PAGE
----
Windshield #2 and Hood #1

For the introduction to this story about a farm truck named “Old Brown”, which has used up more lives than a cat, see “One Piece At a Time“. This follow-up reveals the fate of two more of Old Brown’s replaced parts. Read on to find out how windshield #2 and hood #1, met their demise in a single, unfortunate incident.

A field northeast of the house was well-suited for alfalfa production. On a dairy farm, alfalfa hay is indispensable and so this field was frequently rotated into this important crop. On a fine sunny day, perfect for making hay, Dad was out cutting the alfalfa. He drove the pickup out to the windrower, left it in place and drove the windrower back to the machine shed when he was finished. He  decided to send one of the kids out to drive the pickup back to the house the next day.

Since it was already getting dark, chores needed to be done in a hurry. In short order Dad picked up a bale of hay with the tractor and headed out to the hay feeder.  It had been a wet and rainy month, which meant the cow’s lot was very muddy in places. The hay feeder was part of the north fenceline, so it was far easier to drive a longer route around the barn and trees, through the aforementioned alfalfa field,  than risk getting stuck in one of the muddy spots in the lot.

At this point, the sun had set and it was dark.  The tractor had lights, but there was also a large bale of hay obstructing some of the view ahead. The bale had to be raised up fairly high to avoid banging on the ground when the tractor encountered ruts. Dad knew the pickup was parked relatively close to the trees, so he made sure to drive farther away from them to avoid a collision.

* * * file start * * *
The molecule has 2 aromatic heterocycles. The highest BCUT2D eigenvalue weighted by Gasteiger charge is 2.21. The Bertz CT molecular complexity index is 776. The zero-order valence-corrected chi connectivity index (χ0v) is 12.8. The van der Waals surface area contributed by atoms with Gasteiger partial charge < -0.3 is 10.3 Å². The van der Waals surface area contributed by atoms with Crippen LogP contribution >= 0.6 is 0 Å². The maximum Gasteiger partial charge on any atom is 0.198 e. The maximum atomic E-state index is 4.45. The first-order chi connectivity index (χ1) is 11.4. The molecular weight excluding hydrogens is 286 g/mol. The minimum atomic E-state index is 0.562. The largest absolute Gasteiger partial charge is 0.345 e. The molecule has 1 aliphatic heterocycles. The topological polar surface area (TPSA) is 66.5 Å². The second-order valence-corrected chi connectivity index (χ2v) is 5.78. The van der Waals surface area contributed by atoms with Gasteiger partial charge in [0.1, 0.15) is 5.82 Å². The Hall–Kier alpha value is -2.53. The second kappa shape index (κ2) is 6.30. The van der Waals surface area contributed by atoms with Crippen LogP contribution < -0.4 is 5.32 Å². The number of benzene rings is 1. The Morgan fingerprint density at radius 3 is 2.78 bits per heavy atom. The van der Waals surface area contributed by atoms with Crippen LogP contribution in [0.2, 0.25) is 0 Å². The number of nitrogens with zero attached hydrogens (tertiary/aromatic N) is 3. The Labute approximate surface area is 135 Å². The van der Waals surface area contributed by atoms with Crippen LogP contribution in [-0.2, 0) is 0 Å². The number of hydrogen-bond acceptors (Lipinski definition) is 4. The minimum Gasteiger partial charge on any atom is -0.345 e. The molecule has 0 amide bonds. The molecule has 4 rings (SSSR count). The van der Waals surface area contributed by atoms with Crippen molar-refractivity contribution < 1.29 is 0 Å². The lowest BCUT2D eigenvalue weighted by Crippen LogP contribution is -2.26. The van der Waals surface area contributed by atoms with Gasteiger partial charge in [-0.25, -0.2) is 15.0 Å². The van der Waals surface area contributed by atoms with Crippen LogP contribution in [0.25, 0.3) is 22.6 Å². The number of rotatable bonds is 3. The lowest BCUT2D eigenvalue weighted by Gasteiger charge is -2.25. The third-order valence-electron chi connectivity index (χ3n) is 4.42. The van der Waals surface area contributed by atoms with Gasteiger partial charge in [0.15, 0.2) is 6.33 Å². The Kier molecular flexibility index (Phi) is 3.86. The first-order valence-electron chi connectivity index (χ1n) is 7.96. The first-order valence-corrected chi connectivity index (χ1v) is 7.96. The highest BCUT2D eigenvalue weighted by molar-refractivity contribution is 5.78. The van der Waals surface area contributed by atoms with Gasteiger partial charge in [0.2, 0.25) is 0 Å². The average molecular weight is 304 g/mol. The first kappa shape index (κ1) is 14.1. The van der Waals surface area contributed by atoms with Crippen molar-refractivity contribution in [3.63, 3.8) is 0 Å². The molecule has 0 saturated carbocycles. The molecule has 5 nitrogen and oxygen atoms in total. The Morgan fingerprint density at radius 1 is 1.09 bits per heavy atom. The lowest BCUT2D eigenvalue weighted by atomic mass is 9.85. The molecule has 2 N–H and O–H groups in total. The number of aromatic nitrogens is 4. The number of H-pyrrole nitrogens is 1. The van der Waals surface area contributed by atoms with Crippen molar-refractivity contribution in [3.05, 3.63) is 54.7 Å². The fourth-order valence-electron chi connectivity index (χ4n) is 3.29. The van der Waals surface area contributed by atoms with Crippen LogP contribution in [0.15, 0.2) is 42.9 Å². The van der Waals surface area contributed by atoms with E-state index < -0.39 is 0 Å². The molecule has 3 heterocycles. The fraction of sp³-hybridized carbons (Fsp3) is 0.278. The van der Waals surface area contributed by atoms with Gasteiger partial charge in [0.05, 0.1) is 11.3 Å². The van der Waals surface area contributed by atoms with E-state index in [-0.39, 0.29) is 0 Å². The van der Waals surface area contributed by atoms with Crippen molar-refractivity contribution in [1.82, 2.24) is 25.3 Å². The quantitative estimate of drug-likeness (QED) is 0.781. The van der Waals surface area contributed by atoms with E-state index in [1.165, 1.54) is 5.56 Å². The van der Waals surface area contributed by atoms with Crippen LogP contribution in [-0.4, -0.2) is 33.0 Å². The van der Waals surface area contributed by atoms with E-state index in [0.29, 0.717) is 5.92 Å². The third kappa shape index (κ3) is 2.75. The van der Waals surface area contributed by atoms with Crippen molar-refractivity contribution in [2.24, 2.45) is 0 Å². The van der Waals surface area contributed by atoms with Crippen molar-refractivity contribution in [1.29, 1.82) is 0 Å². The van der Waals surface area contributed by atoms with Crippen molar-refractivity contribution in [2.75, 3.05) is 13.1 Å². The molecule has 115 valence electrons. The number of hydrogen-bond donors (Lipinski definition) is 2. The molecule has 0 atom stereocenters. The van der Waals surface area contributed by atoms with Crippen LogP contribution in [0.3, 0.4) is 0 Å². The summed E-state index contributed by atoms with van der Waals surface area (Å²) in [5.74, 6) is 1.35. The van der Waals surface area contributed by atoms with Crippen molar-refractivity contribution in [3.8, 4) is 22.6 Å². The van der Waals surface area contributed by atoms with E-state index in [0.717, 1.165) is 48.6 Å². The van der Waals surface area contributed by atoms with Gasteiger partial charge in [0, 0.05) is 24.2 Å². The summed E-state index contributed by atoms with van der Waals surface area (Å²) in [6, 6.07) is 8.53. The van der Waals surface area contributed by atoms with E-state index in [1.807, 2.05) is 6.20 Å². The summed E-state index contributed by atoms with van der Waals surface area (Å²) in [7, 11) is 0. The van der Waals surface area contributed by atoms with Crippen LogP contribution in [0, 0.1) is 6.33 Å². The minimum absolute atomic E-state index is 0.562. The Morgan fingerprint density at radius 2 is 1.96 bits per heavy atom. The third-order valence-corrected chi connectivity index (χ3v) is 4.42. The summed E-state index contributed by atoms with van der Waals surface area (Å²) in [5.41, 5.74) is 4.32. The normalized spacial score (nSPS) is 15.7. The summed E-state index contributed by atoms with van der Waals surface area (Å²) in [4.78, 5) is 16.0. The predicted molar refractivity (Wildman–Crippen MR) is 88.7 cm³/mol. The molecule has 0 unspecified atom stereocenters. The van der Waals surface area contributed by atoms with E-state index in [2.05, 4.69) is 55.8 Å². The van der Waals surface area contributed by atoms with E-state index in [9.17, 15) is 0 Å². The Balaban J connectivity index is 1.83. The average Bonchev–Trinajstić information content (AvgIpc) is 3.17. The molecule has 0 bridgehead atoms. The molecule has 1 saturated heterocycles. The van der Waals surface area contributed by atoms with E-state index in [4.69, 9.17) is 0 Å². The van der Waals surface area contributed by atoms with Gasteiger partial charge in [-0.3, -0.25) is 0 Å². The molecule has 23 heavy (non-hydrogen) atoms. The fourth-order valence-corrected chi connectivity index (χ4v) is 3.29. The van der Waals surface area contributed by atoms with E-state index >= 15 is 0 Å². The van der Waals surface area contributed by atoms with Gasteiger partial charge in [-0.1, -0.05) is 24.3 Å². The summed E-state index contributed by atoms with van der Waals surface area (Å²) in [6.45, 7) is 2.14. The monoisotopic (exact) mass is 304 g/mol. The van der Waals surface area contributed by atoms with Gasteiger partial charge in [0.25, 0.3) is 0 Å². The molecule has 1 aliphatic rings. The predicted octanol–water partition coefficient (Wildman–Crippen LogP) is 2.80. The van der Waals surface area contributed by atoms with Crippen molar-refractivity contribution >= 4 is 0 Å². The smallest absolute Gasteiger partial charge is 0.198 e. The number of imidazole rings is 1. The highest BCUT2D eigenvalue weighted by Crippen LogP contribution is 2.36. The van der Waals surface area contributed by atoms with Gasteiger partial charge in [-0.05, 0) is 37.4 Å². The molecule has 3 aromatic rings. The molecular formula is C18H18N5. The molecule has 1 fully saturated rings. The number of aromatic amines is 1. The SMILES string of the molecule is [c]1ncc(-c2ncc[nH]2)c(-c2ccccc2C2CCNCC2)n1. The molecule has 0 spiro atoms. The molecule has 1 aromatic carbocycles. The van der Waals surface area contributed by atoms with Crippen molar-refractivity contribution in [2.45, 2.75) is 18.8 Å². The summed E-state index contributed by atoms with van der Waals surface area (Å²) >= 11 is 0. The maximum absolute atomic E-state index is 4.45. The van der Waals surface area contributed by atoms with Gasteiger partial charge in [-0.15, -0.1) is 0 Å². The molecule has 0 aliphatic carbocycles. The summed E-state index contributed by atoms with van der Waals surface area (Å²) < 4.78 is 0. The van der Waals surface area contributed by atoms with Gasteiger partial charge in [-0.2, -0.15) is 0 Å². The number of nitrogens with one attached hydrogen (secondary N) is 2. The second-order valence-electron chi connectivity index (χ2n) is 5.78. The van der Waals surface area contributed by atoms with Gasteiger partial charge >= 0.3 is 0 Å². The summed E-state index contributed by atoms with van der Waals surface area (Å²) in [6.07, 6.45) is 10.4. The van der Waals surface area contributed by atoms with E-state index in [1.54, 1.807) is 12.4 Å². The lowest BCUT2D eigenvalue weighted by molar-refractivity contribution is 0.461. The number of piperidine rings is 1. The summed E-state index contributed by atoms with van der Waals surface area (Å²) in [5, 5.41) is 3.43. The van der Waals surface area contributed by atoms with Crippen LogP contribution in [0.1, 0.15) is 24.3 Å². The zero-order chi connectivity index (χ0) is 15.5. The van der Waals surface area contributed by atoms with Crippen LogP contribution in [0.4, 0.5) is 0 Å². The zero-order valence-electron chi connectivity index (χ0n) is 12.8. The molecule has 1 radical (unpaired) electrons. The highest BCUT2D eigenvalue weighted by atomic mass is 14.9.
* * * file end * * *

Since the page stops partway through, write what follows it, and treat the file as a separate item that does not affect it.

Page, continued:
You can probably guess what happened next. The pickup had been parked further away from the trees to avoid blocking the trail when chores had to be done. The loader bucket and hay bale were at the perfect height to crumple the hood and shatter the windshield. This incident wasn’t mentioned for several years, and I was only able to confirm these details after most of a bottle of homemade chokecherry wine was consumed.

If you want to follow more of “Old Brown’s” adventures, visit the Farm Trucks page. While many pickup parts wore out due to natural causes, others had a much more dramatic and interesting end.

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About jheem

I grew up on a diversified dairy farm in southeast South Dakota where I learned how to throw a hay bale, pull a calf, deal with death, and "name" the cows. I was in 4H and FFA, and was privileged to serve as a state FFA officer. In college, I studied animal science, focusing on beef cows, mostly because I figured they were less work than dairy cows....I ended up with a Masters Degree in ruminant nutrition and went to work for the University of Nebraska, first as a research tech coordinating data collection for a swine unit and beef feedlot on a research farm and then as an extension educator. In my current job, I focus on environmental issues related to animal agriculture (which is a nice way of saying I talk about manure alot). My husband and I live and work on a seedstock cattle operation in northeast Nebraska. You can learn more about our cattle operation by visiting my husband's blog at http://aldersonangus.wordpress.com.
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3 Responses to Windshield #2 and Hood #1

  1. Pingback: One Piece At a Time | Fence Post Diaries

  2. Pingback: Tailgates #1, #2, and #3 | Fence Post Diaries

  3. Pingback: Windshield #4 and Hood #2 | Fence Post Diaries

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